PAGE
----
Clear protocols should be established for Bonneville to decide when, and under what conditions, spill would be curtailed in order to boost hydropower generation or when to continue spilling when demand for power is high, he said.

-- Designation of priority subbasins for actions to assist endangered and threatened species do not specify how these actions would be funded. "We are concerned that Bonneville might be called on to fund additional measures in the high-priority subbasins in order to comply with the 2000 biological opinions, thus taking funding away from efforts to mitigate the impact of the hydropower system on fish and wildlife elsewhere in the Columbia River Basin," Cassidy said.

The administration should submit to Congress a supplemental appropriations request for Fiscal Year 2001 for actions that address the reasonable and prudent alternatives proposed in the draft BIOp, particularly those proposed for lower-Columbia listed species, he said.

In other testimony, Etchart highlighted 10 common proposals as representative of the governors' recommendations:

1. The president should designate one official in the region to oversee the federal recovery efforts and serve as a single point of contact.

2. Federal agencies should develop a long-term management plan to address predation by fish-eating birds and marine mammals.

3. The National Marine Fisheries Service should work with the region to conduct an intensive study on the impact of the ocean on fish recovery, including the impact of predation, lack of food sources, temperature problems and harvest regimes.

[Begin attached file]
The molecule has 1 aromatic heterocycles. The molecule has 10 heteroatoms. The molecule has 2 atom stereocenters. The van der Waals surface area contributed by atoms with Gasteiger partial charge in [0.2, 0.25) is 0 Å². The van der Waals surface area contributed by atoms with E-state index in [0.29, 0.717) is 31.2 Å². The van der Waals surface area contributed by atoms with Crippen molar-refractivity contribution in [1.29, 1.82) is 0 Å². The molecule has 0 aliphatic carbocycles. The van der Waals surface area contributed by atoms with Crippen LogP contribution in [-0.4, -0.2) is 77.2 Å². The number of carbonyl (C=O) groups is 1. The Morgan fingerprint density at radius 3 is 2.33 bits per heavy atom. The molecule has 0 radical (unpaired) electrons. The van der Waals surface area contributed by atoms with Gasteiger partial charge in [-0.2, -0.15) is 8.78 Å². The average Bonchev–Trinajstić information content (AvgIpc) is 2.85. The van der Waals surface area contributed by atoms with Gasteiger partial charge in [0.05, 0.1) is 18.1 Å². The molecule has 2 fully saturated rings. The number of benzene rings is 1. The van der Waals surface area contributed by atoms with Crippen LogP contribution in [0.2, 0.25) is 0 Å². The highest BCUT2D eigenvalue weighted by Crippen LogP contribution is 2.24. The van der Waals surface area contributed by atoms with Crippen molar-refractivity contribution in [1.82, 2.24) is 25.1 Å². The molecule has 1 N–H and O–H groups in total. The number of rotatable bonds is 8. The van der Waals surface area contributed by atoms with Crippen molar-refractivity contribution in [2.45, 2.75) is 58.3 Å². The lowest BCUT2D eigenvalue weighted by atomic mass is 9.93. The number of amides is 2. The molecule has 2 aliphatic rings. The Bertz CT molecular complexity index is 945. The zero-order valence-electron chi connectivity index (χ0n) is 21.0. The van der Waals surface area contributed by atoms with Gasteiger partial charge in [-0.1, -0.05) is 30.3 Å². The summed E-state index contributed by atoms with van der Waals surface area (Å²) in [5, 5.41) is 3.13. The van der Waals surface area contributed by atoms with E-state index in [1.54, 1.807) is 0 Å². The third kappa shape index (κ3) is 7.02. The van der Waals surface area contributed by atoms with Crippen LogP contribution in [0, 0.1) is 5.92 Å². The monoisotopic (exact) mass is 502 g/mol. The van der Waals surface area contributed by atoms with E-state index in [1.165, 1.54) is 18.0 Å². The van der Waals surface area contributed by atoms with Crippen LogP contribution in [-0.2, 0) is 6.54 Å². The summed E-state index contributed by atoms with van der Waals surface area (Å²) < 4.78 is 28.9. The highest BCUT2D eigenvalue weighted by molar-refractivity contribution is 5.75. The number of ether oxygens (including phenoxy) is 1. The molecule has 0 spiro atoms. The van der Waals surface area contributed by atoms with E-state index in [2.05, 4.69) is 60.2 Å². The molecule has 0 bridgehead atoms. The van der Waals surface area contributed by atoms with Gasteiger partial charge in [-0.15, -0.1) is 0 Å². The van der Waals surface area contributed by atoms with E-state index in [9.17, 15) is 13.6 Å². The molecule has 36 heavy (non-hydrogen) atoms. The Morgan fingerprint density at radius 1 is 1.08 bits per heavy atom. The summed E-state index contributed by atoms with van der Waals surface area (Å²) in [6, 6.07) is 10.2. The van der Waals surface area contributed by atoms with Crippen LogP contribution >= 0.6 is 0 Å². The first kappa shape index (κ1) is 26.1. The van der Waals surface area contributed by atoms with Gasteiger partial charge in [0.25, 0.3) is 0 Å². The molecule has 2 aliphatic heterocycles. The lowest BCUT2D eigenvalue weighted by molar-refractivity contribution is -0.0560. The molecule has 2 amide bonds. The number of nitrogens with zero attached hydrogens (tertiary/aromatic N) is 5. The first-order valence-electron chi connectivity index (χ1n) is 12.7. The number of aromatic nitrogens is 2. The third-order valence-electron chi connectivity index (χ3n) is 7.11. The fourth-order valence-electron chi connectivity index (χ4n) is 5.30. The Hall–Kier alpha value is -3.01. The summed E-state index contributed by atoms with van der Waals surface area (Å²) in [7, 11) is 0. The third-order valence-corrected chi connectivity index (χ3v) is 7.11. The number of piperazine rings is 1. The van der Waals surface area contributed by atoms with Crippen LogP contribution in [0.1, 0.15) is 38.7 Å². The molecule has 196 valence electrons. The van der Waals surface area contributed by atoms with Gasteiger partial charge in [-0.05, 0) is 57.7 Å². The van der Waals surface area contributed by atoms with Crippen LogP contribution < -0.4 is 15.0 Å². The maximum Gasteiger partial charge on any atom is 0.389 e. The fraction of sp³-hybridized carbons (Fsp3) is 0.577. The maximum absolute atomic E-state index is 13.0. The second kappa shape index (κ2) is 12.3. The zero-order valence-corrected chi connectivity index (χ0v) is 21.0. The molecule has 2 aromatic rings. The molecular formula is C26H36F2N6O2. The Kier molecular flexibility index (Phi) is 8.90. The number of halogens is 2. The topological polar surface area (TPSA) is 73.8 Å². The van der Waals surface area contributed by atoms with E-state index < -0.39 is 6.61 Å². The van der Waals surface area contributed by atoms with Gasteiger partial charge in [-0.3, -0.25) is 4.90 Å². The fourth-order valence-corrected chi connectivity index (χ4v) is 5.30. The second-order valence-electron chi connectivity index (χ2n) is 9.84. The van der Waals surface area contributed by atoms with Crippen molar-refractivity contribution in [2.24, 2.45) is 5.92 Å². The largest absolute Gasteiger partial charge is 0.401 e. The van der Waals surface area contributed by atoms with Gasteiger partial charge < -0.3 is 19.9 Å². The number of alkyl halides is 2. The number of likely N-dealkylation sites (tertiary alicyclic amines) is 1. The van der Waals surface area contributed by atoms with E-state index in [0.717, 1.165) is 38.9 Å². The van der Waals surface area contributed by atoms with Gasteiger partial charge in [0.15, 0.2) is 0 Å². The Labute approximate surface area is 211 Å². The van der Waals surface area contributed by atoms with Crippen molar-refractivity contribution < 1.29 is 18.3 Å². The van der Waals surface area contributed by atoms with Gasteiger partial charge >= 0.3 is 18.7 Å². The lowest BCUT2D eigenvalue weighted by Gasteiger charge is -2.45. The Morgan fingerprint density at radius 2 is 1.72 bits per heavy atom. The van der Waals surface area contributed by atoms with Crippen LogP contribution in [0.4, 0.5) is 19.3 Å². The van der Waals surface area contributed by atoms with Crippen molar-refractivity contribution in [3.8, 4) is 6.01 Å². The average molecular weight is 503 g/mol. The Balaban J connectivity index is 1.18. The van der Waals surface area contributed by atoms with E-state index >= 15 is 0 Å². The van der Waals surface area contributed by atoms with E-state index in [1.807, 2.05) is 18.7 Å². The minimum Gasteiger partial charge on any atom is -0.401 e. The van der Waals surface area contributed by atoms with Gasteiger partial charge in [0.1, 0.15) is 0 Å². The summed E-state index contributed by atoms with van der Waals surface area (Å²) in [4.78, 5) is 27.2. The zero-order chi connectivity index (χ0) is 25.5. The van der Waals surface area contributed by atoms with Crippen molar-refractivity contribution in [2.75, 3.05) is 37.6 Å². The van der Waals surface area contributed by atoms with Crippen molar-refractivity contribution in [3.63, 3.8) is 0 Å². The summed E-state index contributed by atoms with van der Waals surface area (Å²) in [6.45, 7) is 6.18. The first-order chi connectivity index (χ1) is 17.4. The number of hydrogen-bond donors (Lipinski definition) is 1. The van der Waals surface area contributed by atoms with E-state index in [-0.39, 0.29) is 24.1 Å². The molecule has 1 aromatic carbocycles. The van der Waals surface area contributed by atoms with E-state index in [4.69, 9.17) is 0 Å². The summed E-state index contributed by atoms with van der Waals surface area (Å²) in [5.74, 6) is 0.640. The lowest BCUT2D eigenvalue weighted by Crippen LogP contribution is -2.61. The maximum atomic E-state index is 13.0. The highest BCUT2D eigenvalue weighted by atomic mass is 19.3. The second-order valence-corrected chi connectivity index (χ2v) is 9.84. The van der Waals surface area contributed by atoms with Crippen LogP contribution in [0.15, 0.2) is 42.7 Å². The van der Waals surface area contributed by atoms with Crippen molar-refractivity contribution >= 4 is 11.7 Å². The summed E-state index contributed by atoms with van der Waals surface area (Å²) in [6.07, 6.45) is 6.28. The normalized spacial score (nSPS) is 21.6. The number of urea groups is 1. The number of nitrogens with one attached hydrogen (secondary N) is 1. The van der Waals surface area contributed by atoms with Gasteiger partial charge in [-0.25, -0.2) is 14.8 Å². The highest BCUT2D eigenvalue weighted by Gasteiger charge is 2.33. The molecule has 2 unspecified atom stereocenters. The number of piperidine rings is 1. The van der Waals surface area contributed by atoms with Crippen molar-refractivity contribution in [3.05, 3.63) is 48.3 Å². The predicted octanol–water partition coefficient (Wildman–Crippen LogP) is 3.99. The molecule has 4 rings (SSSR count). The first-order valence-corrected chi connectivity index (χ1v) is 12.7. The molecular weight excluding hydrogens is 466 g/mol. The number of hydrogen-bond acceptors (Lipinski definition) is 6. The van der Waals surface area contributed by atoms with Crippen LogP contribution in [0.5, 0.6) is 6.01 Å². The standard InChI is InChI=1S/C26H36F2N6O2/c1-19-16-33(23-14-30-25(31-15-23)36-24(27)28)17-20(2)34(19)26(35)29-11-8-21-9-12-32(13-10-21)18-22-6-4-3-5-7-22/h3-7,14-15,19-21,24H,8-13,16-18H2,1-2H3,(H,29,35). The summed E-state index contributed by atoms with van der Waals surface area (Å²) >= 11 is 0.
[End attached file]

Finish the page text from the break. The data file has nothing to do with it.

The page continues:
4. The use of spill should be improved - in duration, timing and quantity - at all federal hydroelectric projects, but not necessarily increased.

5. Flow augmentation should continue as a key mainstem strategy, but federal agencies should document its benefits of flow augmentation and the precise attributes that make it beneficial.

6. To reduce harvest impacts on listed fish, more selective fishing techniques and a license buyback program that can reduce the current excess fishing capacity should be instituted.

7. Harvest rates must ensure sufficient escapement to rebuild declining stocks, and terminal fisheries should be established in appropriate areas.

8. Harvest goals must be linked to fish production goals, and hatchery operations must be modified so that fish are not being produced for fisheries where they cannot be harvested because of impacts on weak stocks.

9. Consistent with the Power Council's Artificial Production Review, the region's fish managers and tribes should jointly develop a comprehensive supplementation plan that includes aggressive monitoring and evaluation.

10. To facilitate a robust harvest program from hatchery fish in a way that does not impact wild fish, a program that results in the marking of hatchery fish that pose threats to ESA-listed fish should be implemented to the fullest extent consistent with the Pacific Salmon Treaty.

Governors, Power Council Take Case to Congress
Columbia Basin Bulletin, September 15, 2000